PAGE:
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Police looking to put more responsibility on property owners when dealing with false alarm calls

'Multiple officers could be tied up from a half an hour to 45 minutes before clearing the call and returning to other duties'
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The North Bay Police Service is putting together a new Security Alarm Policy that it hopes to present to the North Bay Police Board in September. 

Inspector Jeff Warner made a presentation to the Police Board on Tuesday and unveiled the alarmingly high levels of false alarms that the police service has to deal with annually on residential and commercial properties.  

Warner claims the police had responded to more than 2,000 false alarm calls in the past two years at an incredible rate of 95 per cent of calls being false.  

"There is a risk to the public when more often than not they end up being false alarms," Warner said about residential and commercial false alarms.  

"The risk to public safety far outweighs the need to catch the suspect in the act, while likely responding to a false alarm."

Warner notes that a second false alarm call comes with a 69 dollar ticket which includes suspension to responses to the premises within 7 days of the date of the invoice with payment resulting in the reinstatement of the service. 

"In 2019 and 2020 we received very little payment from the invoices that were distributed," said Warner. 

Warner says these false intrusion alarms tax their already stretched manpower situation.

"Multiple officers could be tied up from a half an hour to 45 minutes before clearing the call and returning to other duties,"  said Warner.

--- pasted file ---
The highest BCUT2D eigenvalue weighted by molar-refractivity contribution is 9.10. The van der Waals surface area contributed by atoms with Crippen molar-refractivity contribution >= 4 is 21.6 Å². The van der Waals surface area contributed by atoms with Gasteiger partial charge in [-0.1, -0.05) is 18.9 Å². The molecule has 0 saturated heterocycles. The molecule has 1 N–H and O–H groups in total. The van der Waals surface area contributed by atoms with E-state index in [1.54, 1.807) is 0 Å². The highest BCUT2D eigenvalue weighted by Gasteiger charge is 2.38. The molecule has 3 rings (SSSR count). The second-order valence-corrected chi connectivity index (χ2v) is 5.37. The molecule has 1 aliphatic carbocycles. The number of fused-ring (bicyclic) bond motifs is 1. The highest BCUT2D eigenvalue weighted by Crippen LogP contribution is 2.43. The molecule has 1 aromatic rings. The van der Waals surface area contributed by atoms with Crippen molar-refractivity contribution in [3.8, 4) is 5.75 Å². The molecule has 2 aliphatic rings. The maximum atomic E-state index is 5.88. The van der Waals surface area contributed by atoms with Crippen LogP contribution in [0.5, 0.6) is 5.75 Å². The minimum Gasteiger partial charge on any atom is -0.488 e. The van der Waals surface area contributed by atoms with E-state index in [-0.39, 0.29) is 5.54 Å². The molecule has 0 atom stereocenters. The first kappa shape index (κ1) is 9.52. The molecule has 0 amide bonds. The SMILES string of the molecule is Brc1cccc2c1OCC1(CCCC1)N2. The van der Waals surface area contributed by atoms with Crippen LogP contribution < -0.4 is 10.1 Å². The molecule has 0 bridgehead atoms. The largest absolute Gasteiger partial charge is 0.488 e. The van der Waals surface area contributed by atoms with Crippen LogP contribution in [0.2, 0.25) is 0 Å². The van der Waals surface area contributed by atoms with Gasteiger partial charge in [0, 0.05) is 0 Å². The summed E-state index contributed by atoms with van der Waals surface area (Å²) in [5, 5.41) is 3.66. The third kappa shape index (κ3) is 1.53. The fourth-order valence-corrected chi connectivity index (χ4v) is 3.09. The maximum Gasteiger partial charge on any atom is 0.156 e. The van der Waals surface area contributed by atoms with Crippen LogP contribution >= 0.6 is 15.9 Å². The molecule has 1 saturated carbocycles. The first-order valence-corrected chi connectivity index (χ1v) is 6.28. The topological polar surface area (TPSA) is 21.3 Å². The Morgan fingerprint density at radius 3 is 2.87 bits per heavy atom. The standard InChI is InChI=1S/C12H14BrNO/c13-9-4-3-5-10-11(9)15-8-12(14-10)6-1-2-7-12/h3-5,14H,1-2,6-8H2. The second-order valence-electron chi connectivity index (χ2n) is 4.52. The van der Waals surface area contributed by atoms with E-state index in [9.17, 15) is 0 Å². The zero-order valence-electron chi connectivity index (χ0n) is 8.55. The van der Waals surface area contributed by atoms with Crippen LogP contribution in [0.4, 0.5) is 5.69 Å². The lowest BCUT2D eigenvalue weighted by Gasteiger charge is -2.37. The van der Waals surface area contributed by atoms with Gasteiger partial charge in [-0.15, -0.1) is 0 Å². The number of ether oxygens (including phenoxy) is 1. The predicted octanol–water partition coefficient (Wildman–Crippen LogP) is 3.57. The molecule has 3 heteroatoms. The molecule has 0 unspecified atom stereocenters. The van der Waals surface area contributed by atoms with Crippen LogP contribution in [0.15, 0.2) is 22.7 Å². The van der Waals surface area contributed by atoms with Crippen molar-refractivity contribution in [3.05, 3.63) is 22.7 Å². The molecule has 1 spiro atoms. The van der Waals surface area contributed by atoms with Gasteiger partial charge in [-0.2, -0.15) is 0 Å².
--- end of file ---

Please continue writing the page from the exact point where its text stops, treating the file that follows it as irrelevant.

It makes police question their priorities. 

Is it more urgent to respond to a potential domestic disturbance over a commercial property alarm that ends up being a security sensor that was set off by high winds?   

Other examples are sensor malfunctions, accidental alarm triggering when employees enter the building and put in an incorrect code that really do not require a police response.  

"We are seeing a trend where more and more businesses are installing alarm systems to protect their property and their inventory but they rely solely on a police response which is subsidized by the taxpayer to ensure their interests are protected," said Warner. 

Warner says they have to continue to look at other ways to modernize their approach and use police resources in more efficient ways so officers are where they are needed the most. 

"We have to look at creative ways to increase our efficiency and the effectiveness of our police response," he said. 

"False alarms tie up precious police resources creating situations where our officers are sometimes unavailable to handle real emergencies that put the community at risk."  

Warner says the trend for police services is to put more responsibility for protecting property back in the hands of the commercial property owners.  

"Many police agencies are no longer responding to intrusion alarms on commercial properties unless there is a confirmation or verification of criminal activity." 

That can come by responses visual responses through the alarm company through cameras installed in and around the building or confirmation from onsite security personnel. 

"Businesses have an obligation to evaluate their current security systems and invest some money into protecting their business instead of relying on a rapid police response to catch offenders.

"The responsibility for ensuring that police are required prior to contacting them, should be placed squarely on the commercial property owner so we can continue to deploy police resources in a more effective and more efficient and intelligence-based manner."

The police will gather more information in the next two months in hopes of creating a better and safer system.   


Chris Dawson

About the Author: Chris Dawson

Chris Dawson has been with BayToday.ca since 2004. He has provided up-to-the-minute sports coverage and has become a key member of the BayToday news team.
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